Desktop 3D printers review

CubeX, MakerBot, and Solidoodle get the Consumer Reports lab treatment

Published: August 2013

MakerBot Replicator 2X

When you hear the word "printer," you probably think of that machine connected to your computer that spits out boarding passes, greeting cards, and photos (sometimes guzzling ink in the process). Well, get that notion right out of your head. A 3D printer is a different animal: It’s designed to create a three-dimensional object—such as a chess piece, figurine, or bracelet—by building layer upon layer of plastic. (Watch our video for more examples of what you can make.)

Consumer Reports has three such 3D printers in the labs right now, and they’ve been wowing testers and staff alike.

3D printers sound cool, and they are. But before you run out to buy one, there are a few things you need to know. At current prices, a machine will set you back $500 to $3,000, plus $40 to $100 for a roll of plastic to feed it. Churning out one little object could take hours, and cost more than buying it. And you need some technical savvy to pull it off.

That’s why the first devices are more fun than functional, and most likely to appeal to DIY enthusiasts, hobbyists, and early adopters. But all that could change as the technology matures and prices come down.

The black-and-red piece around the pipe was built by a MakerBot to hold sensors in place

We initially bought the MakerBot Replicator 2X ($2,800 for our tested configuration) so that we could create certain objects we need for lab tests: For example, our dryer lab needed a specific kind of housing for temperature and humidity sensors (see the photo at right).

But to further investigate 3D printing itself, we decided to try two others out as well: the 3DSystems CubeX ($2,500 for our tested configuration; also see our CES report on the Cube) and the Solidoodle 3rd Generation ($800 for our tested configuration).

The designs (the creative and only slightly geeky part of the story)

How do you tell the machine what to print? If you’re familiar with computer-aided design, or CAD (including free programs such as Autodesk 123D Design, SketchUp, and Tinkercad), you can design your own objects. If not, you’ll find plenty of 3D model designs online, many of which are free to download.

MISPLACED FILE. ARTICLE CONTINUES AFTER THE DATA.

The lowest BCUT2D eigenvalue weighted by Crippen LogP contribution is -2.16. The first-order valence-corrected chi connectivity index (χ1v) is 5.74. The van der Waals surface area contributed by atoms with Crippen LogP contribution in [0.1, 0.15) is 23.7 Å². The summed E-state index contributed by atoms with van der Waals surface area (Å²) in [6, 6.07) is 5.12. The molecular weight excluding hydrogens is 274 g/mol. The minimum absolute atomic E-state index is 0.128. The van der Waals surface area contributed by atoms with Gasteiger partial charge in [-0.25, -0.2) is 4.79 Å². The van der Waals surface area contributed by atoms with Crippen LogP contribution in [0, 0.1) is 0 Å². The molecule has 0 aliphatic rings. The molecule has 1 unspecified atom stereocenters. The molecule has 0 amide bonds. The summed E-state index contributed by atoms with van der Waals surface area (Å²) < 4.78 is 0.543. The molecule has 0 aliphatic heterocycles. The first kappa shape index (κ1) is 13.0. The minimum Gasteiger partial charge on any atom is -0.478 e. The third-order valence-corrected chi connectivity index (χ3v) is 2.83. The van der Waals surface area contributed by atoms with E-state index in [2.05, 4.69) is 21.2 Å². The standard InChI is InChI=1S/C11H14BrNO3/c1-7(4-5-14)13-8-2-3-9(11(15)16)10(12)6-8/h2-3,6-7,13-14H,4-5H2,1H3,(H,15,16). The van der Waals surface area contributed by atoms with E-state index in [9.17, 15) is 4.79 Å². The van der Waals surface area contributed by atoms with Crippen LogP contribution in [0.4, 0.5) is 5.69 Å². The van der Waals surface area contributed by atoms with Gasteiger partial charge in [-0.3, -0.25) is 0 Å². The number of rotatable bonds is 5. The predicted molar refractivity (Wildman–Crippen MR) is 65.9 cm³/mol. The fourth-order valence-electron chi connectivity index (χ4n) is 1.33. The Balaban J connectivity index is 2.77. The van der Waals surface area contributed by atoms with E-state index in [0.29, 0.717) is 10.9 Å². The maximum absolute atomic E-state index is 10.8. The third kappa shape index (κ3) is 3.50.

For example, at (owned by MakerBot), you’ll find a mind-boggling array of downloadable designs, ranging from action figures to birdhouses to tweezers. Many are customizable, too. 3DSystems' also offers a myriad of designs, but many of these are not free. You can browse both sites to get an idea of what's possible with 3D printers.

Once you have a design you’re happy with, your computer sends it to the 3D printer, and it starts to build your object. Watching each successive layer pile on is mesmerizing—for a while, anyway!

3DSystems CubeX

How it works (the really geeky part of the story)

Several methods are used in 3D printing, but the one most consumer 3D printers use (including the three we evaluated) is Molten Polymer Deposition (MPD), also referred to as Fused Deposition Modeling (FDM) or Fused Filament Fabrication (FFF). This process pushes a plastic filament through a heated "print head" that extrudes molten plastic in thin layers to build your object.

The main materials used for MPD 3D printing are ABS and PLA plastics. These cost around $40 for a 2.2-pound roll. As a frame of reference, MakerBot claims that one roll provides enough material to print 100 chess pieces—that's 40 cents a piece, assuming every attempt is picture-perfect. (Our testers wound up with some discards.) But one of our test samples (the CubeX) used a filament spool that costs $100 and weighs about 1.36 pounds.

Each 3D printer comes with software that prepares your 3D design for printing. Once you choose the settings, the printer starts building the model layer by layer. This process varies with model complexity: Some of our creations took as little as half an hour to complete, some as long as 8 hours.


Our take

3D printer users should have a lot of patience. Also, some technical background is ideal, so you’re comfortable using the software to create models. You'll also need to perform routine maintenance on the printer hardware, including leveling the print bed, cleaning print heads, and replacing the Kapton tape (that’s a thin film used to prevent the object from warping) on the print bed. The better shape your 3D printer is in, the better it'll perform.

Desktop 3D printers have great potential, but we think they need a bit more refinement before they’ll achieve mainstream adoption. Eventually the ability to print objects at home may change how we think of manufacturing for small business—and more important, how consumers buy products. Imagine being able print your next purchase at home—and that time may not be very far off.

—Carol Mangis with Frank Spinelli

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